MEET:HITOTZUKI by Hazel Rycraft

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Interview with Hitotzuki by Hazel Rycraft unique full-scale wall murals across Tokyo and other areas of Japan for Keyi Magazine Berlin
Interview with Hitotzuki by Hazel Rycraft unique full-scale wall murals across Tokyo and other areas of Japan for Keyi Magazine Berlin
Interview with Hitotzuki by Hazel Rycraft unique full-scale wall murals across Tokyo and other areas of Japan for Keyi Magazine Berlin
Interview with Hitotzuki by Hazel Rycraft unique full-scale wall murals across Tokyo and other areas of Japan for Keyi Magazine Berlin
Interview with Hitotzuki by Hazel Rycraft unique full-scale wall murals across Tokyo and other areas of Japan for Keyi Magazine Berlin
Interview with Hitotzuki by Hazel Rycraft unique full-scale wall murals across Tokyo and other areas of Japan for Keyi Magazine Berlin
Interview with Hitotzuki by Hazel Rycraft unique full-scale wall murals across Tokyo and other areas of Japan for Keyi Magazine Berlin

New York, London, Berlin…. all have a long history with street art and its associated culture, each renowned for their unique style which often capture the inner voice of their creative inhabitants at a given moment in time. An outlet for self-expression; many global cities recognise the significance of street art and the value it holds in providing a showcase to share the thoughts, opinions and ideas of its passionate people with the rest of the world.

In 2006 Berlin was appointed a ‘City of Design’ by UNESCO, solidifying its status and significance as a global creative hub. Melbourne takes its street art adornments equally seriously, even having its own Graffiti Management Plan in place to support upcoming artists.

But where does Tokyo feature on the international street art scale compared with its counterparts? In a country where graffiti is largely associated with gang culture it is perhaps no surprise that it remains illegal in Japan, leaving its streets comparatively bare as a result.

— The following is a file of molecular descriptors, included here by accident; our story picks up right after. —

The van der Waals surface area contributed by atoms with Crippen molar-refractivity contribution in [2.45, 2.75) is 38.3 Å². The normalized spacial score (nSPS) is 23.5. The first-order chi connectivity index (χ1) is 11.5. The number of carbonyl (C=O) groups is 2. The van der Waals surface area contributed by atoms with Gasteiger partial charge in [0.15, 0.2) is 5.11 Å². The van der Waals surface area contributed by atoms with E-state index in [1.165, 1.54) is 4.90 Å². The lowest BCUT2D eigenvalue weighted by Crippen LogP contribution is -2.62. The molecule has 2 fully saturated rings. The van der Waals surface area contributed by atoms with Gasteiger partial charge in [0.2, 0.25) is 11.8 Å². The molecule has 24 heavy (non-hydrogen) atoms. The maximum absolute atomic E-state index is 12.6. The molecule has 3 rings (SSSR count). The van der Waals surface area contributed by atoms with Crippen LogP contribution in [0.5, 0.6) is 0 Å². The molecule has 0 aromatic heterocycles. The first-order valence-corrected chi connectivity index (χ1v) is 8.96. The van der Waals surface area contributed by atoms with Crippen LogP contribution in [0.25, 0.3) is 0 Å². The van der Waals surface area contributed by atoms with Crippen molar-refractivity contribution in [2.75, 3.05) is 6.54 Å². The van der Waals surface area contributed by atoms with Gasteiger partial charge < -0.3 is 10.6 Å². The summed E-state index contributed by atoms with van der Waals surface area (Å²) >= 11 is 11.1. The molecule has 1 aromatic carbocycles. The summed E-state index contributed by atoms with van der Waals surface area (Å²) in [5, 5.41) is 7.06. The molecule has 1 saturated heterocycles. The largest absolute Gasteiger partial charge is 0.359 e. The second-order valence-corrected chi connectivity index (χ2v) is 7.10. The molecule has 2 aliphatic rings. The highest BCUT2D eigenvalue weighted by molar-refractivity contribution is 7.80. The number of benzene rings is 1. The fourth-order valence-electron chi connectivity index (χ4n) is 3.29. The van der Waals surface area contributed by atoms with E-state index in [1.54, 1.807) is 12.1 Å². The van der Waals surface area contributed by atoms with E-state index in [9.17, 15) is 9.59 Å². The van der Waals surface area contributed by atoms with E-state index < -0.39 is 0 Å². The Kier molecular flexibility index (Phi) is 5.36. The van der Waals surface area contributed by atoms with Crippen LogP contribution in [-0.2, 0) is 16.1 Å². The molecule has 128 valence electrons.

The late 1980s however saw the steady rise in popularity of hip-hop music and culture in Japan, influenced by the likes of streetwear designer and musician, Hiroshi Fujiwara who is often credited with shaping Japan’s music, fashion and art subcultures. With these two worlds often intrinsically intertwined, it is understandable why this shift in popular culture also saw a growth in acceptance of art seen on Tokyo’s streets. Is it art or is it vandalism? The answer remains a source of contention but the steady flow of talented artists continuing to emerge from Japan suggests that perhaps the tides are changing…

KAMI and SASU are two such notable artists and came onto the scene in the late 1990s, collaborating to create unique full-scale wall murals across Tokyo and other areas of Japan under the name HITOTZUKI. With the literal translation of the name being ‘the sun and the moon’, their works depict the fusion between opposing elements through their contrasting artistic style. Curious to discover more about their journey, we recently had the opportunity to talk with them and delve a little deeper…

纽约、伦敦、柏林….,都有着悠久的街头艺术和相关文化的历史,每个城市都以其独特的风格而闻名于世,它们往往能在特定的时刻捕捉到其创意居民的内心声音。作为一种自我表达的渠道,许多全球城市都认识到街头艺术的重要性,以及它在提供一个展示平台,与世界其他地方分享热情的人们的思想、观点和想法方面所具有的价值。

2006年,柏林被联合国教科文组织指定为 “设计之城”,巩固了其作为全球创意中心的地位和重要性。墨尔本也同样重视街头艺术的装饰,甚至有自己的涂鸦管理计划,以支持即将到来的艺术家。

但东京在国际街头艺术的规模上,与同类城市相比,又处于什么位置呢?在日本,涂鸦在很大程度上与黑帮文化相关联,因此涂鸦在日本仍然是非法的,这也许并不奇怪,日本的街道也因此变得比较空旷。

然而,20世纪80年代末,受街头服装设计师和音乐人藤原浩等人的影响,嘻哈音乐和文化在日本稳步上升,藤原浩经常被认为塑造了日本的音乐、时尚和艺术亚文化。由于这两个世界往往是错综复杂地交织在一起,我们可以理解为什么流行文化的转变也见证了东京街头艺术的增长。这到底是艺术还是破坏行为?答案仍然存在争议,但日本不断涌现的天才艺术家表明,也许潮流正在改变….。

KAMI和SASU就是这样两位著名的艺术家,他们在90年代末以HITOTZUKI的名义在东京和日本其他地区合作创作了独特的全尺寸壁画。HITOTZUKI这个名字的字面意思是 “太阳和月亮”,他们的作品通过对比鲜明的艺术风格描绘了对立元素的融合。我们很想了解他们的创作历程,最近有机会与他们进行了交流,并对他们的作品进行了更深入的探讨

interview by Hazel Rycraft for Keyi Magazine

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